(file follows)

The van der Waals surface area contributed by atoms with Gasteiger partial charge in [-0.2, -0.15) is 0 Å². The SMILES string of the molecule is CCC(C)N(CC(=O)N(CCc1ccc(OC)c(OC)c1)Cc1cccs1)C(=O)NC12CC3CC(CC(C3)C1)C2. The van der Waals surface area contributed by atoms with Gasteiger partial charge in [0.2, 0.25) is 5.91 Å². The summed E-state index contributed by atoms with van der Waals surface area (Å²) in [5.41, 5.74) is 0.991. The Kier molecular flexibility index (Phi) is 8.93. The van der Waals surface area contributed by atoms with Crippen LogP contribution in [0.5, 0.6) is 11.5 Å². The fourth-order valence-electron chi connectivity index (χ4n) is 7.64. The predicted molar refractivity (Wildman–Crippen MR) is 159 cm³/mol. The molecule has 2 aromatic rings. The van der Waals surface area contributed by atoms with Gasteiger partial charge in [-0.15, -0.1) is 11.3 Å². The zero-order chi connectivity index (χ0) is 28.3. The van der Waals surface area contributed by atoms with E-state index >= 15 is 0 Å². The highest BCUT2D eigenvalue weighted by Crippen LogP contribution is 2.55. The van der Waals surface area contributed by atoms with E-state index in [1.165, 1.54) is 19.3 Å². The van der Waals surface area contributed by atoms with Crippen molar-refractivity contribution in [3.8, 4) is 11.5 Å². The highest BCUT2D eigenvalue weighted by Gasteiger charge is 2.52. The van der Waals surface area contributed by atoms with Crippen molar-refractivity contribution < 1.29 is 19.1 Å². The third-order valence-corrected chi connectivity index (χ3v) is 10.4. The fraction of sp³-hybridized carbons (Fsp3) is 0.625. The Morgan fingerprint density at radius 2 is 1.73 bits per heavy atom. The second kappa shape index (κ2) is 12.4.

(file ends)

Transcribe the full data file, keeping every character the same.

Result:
The van der Waals surface area contributed by atoms with Gasteiger partial charge in [-0.2, -0.15) is 0 Å². The SMILES string of the molecule is CCC(C)N(CC(=O)N(CCc1ccc(OC)c(OC)c1)Cc1cccs1)C(=O)NC12CC3CC(CC(C3)C1)C2. The van der Waals surface area contributed by atoms with Gasteiger partial charge in [0.2, 0.25) is 5.91 Å². The summed E-state index contributed by atoms with van der Waals surface area (Å²) in [5.41, 5.74) is 0.991. The Kier molecular flexibility index (Phi) is 8.93. The van der Waals surface area contributed by atoms with Crippen LogP contribution in [0.5, 0.6) is 11.5 Å². The fourth-order valence-electron chi connectivity index (χ4n) is 7.64. The predicted molar refractivity (Wildman–Crippen MR) is 159 cm³/mol. The molecule has 2 aromatic rings. The van der Waals surface area contributed by atoms with Gasteiger partial charge in [-0.15, -0.1) is 11.3 Å². The zero-order chi connectivity index (χ0) is 28.3. The van der Waals surface area contributed by atoms with E-state index >= 15 is 0 Å². The highest BCUT2D eigenvalue weighted by Crippen LogP contribution is 2.55. The van der Waals surface area contributed by atoms with E-state index in [1.165, 1.54) is 19.3 Å². The van der Waals surface area contributed by atoms with Crippen molar-refractivity contribution in [3.8, 4) is 11.5 Å². The highest BCUT2D eigenvalue weighted by Gasteiger charge is 2.52. The van der Waals surface area contributed by atoms with Crippen molar-refractivity contribution < 1.29 is 19.1 Å². The third-order valence-corrected chi connectivity index (χ3v) is 10.4. The fraction of sp³-hybridized carbons (Fsp3) is 0.625. The Morgan fingerprint density at radius 2 is 1.73 bits per heavy atom. The second kappa shape index (κ2) is 12.4.